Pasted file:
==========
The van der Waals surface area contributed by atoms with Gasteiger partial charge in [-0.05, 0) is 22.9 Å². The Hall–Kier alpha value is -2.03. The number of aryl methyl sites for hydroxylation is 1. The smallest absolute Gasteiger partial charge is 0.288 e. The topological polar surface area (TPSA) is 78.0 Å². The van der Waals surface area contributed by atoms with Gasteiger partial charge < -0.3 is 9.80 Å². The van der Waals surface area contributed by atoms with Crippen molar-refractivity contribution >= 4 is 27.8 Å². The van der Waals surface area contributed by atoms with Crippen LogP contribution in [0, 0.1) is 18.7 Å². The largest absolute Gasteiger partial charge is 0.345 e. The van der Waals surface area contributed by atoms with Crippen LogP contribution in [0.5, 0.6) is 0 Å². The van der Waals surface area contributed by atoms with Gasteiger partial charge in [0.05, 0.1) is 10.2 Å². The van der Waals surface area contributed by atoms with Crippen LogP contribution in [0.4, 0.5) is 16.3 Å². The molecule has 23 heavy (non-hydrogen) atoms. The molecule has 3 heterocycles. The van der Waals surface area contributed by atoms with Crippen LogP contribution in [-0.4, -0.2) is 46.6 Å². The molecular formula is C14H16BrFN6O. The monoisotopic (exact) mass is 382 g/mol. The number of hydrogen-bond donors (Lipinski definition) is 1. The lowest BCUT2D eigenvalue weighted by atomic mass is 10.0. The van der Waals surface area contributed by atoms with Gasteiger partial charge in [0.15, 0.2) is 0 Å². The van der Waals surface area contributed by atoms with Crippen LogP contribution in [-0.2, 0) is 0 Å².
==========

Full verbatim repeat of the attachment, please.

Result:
The van der Waals surface area contributed by atoms with Gasteiger partial charge in [-0.05, 0) is 22.9 Å². The Hall–Kier alpha value is -2.03. The number of aryl methyl sites for hydroxylation is 1. The smallest absolute Gasteiger partial charge is 0.288 e. The topological polar surface area (TPSA) is 78.0 Å². The van der Waals surface area contributed by atoms with Gasteiger partial charge < -0.3 is 9.80 Å². The van der Waals surface area contributed by atoms with Crippen molar-refractivity contribution >= 4 is 27.8 Å². The van der Waals surface area contributed by atoms with Crippen LogP contribution in [0, 0.1) is 18.7 Å². The largest absolute Gasteiger partial charge is 0.345 e. The van der Waals surface area contributed by atoms with Crippen LogP contribution in [0.5, 0.6) is 0 Å². The van der Waals surface area contributed by atoms with Gasteiger partial charge in [0.05, 0.1) is 10.2 Å². The van der Waals surface area contributed by atoms with Crippen LogP contribution in [0.4, 0.5) is 16.3 Å². The molecule has 23 heavy (non-hydrogen) atoms. The molecule has 3 heterocycles. The van der Waals surface area contributed by atoms with Crippen LogP contribution in [-0.4, -0.2) is 46.6 Å². The molecular formula is C14H16BrFN6O. The monoisotopic (exact) mass is 382 g/mol. The number of hydrogen-bond donors (Lipinski definition) is 1. The lowest BCUT2D eigenvalue weighted by atomic mass is 10.0. The van der Waals surface area contributed by atoms with Gasteiger partial charge in [0.15, 0.2) is 0 Å². The van der Waals surface area contributed by atoms with Crippen LogP contribution in [-0.2, 0) is 0 Å².